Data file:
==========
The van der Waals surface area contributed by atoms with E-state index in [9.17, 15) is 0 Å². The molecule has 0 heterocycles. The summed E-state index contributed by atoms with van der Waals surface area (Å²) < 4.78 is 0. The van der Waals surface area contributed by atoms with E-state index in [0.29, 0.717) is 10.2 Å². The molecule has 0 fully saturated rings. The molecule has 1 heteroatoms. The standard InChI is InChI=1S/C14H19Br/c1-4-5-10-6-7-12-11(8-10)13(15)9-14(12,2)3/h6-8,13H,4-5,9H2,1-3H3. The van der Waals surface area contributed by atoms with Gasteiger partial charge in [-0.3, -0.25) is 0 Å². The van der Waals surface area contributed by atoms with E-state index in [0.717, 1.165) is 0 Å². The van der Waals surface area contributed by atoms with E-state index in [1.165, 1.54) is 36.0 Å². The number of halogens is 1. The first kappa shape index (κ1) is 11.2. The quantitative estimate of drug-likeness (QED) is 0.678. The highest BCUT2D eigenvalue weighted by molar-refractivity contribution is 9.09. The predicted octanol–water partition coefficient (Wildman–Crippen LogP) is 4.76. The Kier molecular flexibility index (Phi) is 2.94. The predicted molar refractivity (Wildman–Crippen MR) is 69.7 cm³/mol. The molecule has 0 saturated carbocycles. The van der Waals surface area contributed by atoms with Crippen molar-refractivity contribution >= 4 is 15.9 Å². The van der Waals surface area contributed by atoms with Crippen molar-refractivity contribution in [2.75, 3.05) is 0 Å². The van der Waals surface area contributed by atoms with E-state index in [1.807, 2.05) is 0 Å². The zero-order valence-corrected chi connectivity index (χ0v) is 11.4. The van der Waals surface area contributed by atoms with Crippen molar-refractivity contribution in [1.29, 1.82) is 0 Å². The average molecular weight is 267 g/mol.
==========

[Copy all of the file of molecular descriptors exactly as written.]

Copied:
The van der Waals surface area contributed by atoms with E-state index in [9.17, 15) is 0 Å². The molecule has 0 heterocycles. The summed E-state index contributed by atoms with van der Waals surface area (Å²) < 4.78 is 0. The van der Waals surface area contributed by atoms with E-state index in [0.29, 0.717) is 10.2 Å². The molecule has 0 fully saturated rings. The molecule has 1 heteroatoms. The standard InChI is InChI=1S/C14H19Br/c1-4-5-10-6-7-12-11(8-10)13(15)9-14(12,2)3/h6-8,13H,4-5,9H2,1-3H3. The van der Waals surface area contributed by atoms with Gasteiger partial charge in [-0.3, -0.25) is 0 Å². The van der Waals surface area contributed by atoms with E-state index in [0.717, 1.165) is 0 Å². The van der Waals surface area contributed by atoms with E-state index in [1.165, 1.54) is 36.0 Å². The number of halogens is 1. The first kappa shape index (κ1) is 11.2. The quantitative estimate of drug-likeness (QED) is 0.678. The highest BCUT2D eigenvalue weighted by molar-refractivity contribution is 9.09. The predicted octanol–water partition coefficient (Wildman–Crippen LogP) is 4.76. The Kier molecular flexibility index (Phi) is 2.94. The predicted molar refractivity (Wildman–Crippen MR) is 69.7 cm³/mol. The molecule has 0 saturated carbocycles. The van der Waals surface area contributed by atoms with Crippen molar-refractivity contribution >= 4 is 15.9 Å². The van der Waals surface area contributed by atoms with Crippen molar-refractivity contribution in [2.75, 3.05) is 0 Å². The van der Waals surface area contributed by atoms with E-state index in [1.807, 2.05) is 0 Å². The zero-order valence-corrected chi connectivity index (χ0v) is 11.4. The van der Waals surface area contributed by atoms with Crippen molar-refractivity contribution in [1.29, 1.82) is 0 Å². The average molecular weight is 267 g/mol.